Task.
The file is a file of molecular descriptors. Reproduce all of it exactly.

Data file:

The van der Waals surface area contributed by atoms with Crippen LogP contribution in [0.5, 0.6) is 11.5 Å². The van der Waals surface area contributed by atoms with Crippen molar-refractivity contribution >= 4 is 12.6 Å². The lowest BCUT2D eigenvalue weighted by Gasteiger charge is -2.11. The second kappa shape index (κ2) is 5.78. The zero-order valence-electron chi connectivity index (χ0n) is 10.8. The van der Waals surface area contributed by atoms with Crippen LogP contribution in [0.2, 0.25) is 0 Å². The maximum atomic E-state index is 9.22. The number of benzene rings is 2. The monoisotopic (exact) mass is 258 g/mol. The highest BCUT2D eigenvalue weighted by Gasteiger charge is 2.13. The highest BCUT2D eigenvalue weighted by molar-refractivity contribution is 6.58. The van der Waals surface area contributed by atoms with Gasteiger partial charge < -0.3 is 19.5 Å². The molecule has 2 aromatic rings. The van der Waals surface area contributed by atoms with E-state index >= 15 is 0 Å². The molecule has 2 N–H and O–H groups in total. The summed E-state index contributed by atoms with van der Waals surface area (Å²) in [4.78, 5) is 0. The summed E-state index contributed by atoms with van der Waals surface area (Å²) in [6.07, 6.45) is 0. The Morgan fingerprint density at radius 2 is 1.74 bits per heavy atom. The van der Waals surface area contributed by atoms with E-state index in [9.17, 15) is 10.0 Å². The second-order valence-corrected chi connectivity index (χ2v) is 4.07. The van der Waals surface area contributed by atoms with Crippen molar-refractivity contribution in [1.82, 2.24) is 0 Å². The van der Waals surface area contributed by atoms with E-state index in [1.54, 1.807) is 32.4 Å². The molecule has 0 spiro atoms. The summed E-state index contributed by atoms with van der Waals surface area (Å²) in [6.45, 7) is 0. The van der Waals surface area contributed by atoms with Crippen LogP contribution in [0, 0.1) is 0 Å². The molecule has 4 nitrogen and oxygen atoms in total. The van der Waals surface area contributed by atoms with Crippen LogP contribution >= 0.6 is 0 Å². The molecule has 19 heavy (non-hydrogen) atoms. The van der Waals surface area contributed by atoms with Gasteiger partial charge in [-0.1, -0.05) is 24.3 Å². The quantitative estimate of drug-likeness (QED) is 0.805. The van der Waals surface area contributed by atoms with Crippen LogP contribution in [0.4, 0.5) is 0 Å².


The van der Waals surface area contributed by atoms with Crippen LogP contribution in [0.5, 0.6) is 11.5 Å². The van der Waals surface area contributed by atoms with Crippen molar-refractivity contribution >= 4 is 12.6 Å². The lowest BCUT2D eigenvalue weighted by Gasteiger charge is -2.11. The second kappa shape index (κ2) is 5.78. The zero-order valence-electron chi connectivity index (χ0n) is 10.8. The van der Waals surface area contributed by atoms with Crippen LogP contribution in [0.2, 0.25) is 0 Å². The maximum atomic E-state index is 9.22. The number of benzene rings is 2. The monoisotopic (exact) mass is 258 g/mol. The highest BCUT2D eigenvalue weighted by Gasteiger charge is 2.13. The highest BCUT2D eigenvalue weighted by molar-refractivity contribution is 6.58. The van der Waals surface area contributed by atoms with Gasteiger partial charge < -0.3 is 19.5 Å². The molecule has 2 aromatic rings. The van der Waals surface area contributed by atoms with E-state index >= 15 is 0 Å². The molecule has 2 N–H and O–H groups in total. The summed E-state index contributed by atoms with van der Waals surface area (Å²) in [4.78, 5) is 0. The summed E-state index contributed by atoms with van der Waals surface area (Å²) in [6.07, 6.45) is 0. The Morgan fingerprint density at radius 2 is 1.74 bits per heavy atom. The van der Waals surface area contributed by atoms with E-state index in [9.17, 15) is 10.0 Å². The second-order valence-corrected chi connectivity index (χ2v) is 4.07. The van der Waals surface area contributed by atoms with Crippen molar-refractivity contribution in [1.82, 2.24) is 0 Å². The van der Waals surface area contributed by atoms with E-state index in [1.54, 1.807) is 32.4 Å². The molecule has 0 spiro atoms. The summed E-state index contributed by atoms with van der Waals surface area (Å²) in [6.45, 7) is 0. The van der Waals surface area contributed by atoms with Crippen LogP contribution in [0, 0.1) is 0 Å². The molecule has 4 nitrogen and oxygen atoms in total. The van der Waals surface area contributed by atoms with Crippen LogP contribution >= 0.6 is 0 Å². The molecule has 19 heavy (non-hydrogen) atoms. The van der Waals surface area contributed by atoms with Gasteiger partial charge in [-0.1, -0.05) is 24.3 Å². The quantitative estimate of drug-likeness (QED) is 0.805. The van der Waals surface area contributed by atoms with Crippen LogP contribution in [0.4, 0.5) is 0 Å².